She’s always had a way of finding those human stories that make us feel connected to some of the very big themes and questions that she tackles in her songs. Wendy McNeill‘s music often deals with the epic, the mythic, the unknowable, the elemental… but in an artfully narrative, poetically detailed way that draws the listener right into the very human emotions at the heart of it. And with her new album, First There Were Feathers, those very human emotions are evoked by 17 songs that are all about birds.
Whether she’s wielding a guitar, a kalimba, a looping pedal, or her trademark accordion, Wendy McNeill’s been crafting a sound all her own throughout her acclaimed discography, ever since she started her recording career more than a qurter-century ago now.
Her art has always been global in nature — both in the sense that she contemplates issues that affect us all, ranging from ecological concerns to the mysteries of the human heart; as well as in the way that her noirish folk music draws on influences that seem to know no borders. And you can add “globe-trotter” to that description, as well, as she long ago branched out from her Alberta roots to live in various culturally rich locales in Scandinavia and Europe, making her home these days in Spain.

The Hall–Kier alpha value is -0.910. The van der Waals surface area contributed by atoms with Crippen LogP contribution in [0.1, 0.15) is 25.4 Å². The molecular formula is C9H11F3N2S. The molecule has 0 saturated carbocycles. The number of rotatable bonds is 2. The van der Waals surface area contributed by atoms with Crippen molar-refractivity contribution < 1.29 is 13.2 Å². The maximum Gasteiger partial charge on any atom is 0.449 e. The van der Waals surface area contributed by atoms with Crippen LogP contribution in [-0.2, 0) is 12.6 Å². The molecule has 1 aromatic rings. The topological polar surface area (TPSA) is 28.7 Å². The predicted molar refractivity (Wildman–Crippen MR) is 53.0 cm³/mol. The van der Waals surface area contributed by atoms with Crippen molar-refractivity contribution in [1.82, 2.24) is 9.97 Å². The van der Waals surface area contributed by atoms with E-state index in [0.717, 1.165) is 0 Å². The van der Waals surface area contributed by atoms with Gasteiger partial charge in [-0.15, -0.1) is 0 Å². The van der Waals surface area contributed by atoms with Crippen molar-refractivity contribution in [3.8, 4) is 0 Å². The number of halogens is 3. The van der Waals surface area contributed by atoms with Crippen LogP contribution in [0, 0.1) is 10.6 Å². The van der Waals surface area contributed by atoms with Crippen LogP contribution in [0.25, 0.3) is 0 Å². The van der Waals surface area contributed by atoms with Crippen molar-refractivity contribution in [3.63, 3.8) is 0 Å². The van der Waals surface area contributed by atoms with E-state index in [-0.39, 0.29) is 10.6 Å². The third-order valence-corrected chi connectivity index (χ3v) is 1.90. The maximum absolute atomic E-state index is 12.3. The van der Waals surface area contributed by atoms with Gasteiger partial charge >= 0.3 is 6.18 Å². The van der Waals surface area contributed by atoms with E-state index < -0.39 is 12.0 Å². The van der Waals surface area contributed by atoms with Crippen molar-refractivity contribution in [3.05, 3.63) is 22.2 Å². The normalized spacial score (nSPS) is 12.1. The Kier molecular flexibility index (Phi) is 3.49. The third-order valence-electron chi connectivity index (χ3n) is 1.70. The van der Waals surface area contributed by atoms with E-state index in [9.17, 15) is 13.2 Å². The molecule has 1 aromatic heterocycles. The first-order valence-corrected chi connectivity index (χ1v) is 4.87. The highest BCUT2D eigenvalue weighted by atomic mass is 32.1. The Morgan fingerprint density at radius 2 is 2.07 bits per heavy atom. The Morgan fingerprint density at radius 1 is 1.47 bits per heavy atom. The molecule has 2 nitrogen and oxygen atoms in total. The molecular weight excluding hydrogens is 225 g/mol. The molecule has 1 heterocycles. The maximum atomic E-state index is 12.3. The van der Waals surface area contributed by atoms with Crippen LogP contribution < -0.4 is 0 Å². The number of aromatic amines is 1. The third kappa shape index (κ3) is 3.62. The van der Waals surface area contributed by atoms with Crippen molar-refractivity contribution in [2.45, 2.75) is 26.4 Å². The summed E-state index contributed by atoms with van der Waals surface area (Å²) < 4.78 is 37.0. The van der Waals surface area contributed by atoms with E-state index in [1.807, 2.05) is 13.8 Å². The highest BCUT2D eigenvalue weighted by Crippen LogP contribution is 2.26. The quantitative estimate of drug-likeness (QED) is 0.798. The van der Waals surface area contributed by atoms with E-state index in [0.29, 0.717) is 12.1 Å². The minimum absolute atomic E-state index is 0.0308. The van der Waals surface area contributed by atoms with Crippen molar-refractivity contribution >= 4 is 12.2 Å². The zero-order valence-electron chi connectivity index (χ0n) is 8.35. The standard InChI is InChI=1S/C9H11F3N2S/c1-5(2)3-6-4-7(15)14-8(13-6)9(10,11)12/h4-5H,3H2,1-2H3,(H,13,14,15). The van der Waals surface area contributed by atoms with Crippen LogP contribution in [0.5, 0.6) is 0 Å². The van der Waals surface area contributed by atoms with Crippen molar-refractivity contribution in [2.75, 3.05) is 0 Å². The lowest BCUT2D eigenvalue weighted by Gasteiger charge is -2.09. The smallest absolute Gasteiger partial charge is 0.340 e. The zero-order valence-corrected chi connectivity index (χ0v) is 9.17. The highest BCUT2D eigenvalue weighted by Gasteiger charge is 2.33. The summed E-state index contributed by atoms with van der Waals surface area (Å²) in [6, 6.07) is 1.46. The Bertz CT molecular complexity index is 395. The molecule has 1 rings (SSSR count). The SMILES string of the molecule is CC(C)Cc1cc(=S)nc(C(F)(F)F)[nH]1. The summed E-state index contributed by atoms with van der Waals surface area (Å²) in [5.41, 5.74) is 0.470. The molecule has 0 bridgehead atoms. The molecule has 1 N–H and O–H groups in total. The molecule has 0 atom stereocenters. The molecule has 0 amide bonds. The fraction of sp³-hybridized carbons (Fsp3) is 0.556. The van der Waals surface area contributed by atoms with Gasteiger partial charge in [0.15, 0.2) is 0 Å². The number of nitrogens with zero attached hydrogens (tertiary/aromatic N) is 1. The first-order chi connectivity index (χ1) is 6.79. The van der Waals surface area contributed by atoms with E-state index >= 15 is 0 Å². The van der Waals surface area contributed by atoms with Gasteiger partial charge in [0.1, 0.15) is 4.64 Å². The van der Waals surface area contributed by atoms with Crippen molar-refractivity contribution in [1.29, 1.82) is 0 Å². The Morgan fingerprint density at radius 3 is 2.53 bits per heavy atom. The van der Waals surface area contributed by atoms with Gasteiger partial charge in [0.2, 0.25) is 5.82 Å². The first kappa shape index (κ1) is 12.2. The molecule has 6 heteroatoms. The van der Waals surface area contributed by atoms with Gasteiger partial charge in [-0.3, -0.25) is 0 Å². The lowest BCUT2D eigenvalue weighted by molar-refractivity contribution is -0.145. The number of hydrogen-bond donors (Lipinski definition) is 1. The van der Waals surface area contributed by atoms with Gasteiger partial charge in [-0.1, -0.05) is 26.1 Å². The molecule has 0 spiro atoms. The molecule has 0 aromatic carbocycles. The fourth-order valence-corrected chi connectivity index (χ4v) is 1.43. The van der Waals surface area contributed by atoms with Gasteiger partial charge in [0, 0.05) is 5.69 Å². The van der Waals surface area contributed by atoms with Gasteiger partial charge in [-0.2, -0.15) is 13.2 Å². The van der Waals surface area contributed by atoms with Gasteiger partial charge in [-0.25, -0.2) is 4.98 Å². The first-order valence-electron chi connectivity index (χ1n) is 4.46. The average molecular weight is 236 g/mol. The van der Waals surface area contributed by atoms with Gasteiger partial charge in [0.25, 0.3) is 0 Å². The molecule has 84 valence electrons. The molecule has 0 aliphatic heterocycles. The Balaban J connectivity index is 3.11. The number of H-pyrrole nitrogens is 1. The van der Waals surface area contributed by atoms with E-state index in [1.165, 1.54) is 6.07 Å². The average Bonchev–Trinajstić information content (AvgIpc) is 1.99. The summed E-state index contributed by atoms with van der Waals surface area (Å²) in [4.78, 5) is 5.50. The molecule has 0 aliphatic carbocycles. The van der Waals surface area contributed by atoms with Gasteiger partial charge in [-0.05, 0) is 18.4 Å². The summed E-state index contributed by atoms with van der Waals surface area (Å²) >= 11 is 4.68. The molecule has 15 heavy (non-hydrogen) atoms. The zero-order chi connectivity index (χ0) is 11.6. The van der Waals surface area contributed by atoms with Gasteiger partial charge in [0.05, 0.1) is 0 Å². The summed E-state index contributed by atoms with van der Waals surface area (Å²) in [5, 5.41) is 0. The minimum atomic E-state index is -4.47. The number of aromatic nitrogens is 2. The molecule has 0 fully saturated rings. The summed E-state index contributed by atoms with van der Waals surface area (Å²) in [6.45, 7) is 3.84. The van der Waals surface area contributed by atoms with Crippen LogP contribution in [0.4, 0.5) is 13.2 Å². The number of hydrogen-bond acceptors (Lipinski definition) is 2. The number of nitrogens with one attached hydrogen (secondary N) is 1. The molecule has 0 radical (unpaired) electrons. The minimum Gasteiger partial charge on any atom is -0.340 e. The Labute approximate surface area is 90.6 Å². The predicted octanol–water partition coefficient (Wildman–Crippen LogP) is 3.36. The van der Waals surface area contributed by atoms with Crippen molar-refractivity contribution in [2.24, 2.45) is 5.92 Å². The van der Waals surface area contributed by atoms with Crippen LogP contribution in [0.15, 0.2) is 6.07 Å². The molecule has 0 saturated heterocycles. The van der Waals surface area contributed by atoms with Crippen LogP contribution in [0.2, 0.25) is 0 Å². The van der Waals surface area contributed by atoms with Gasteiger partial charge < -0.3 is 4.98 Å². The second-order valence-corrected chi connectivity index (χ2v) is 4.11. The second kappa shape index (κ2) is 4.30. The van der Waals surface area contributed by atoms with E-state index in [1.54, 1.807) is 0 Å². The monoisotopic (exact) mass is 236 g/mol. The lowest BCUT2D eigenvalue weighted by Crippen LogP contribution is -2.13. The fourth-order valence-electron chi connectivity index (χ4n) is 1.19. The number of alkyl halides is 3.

The place that she lives is along the flightpath of many migratory birds travelling between Africa and Northern Europe; after massive wildfires in both her adopted Spanish home and her old Albertan stomping grounds, she began to wonder how those birds were impacted by the fires. Digging into both the scientific and the poetic sides of this question, she created her new album as a means of exploring how birds could bring us stories, messages, and wisdom about the perilous situation that humanity is currently facing. “A wild wisdom wrapped in verse,” as she says in the album track that she’ll spin for us, “The Language of the Birds.”
Along the near hour of music on her new album, we meet many different bird voices, as they share their various elevated perspectives. They relate to tales from Samuel Taylor Coleridge, Oscar Wilde, and Greek mythology, as well as stories from her own boundless imagination.
During a visit to Alberta in the wake of the album’s release, Wendy came to CKUA studios and brought along a song to spin for us, her captivating stories and wit, and of course, her trusty accordion, Ruby.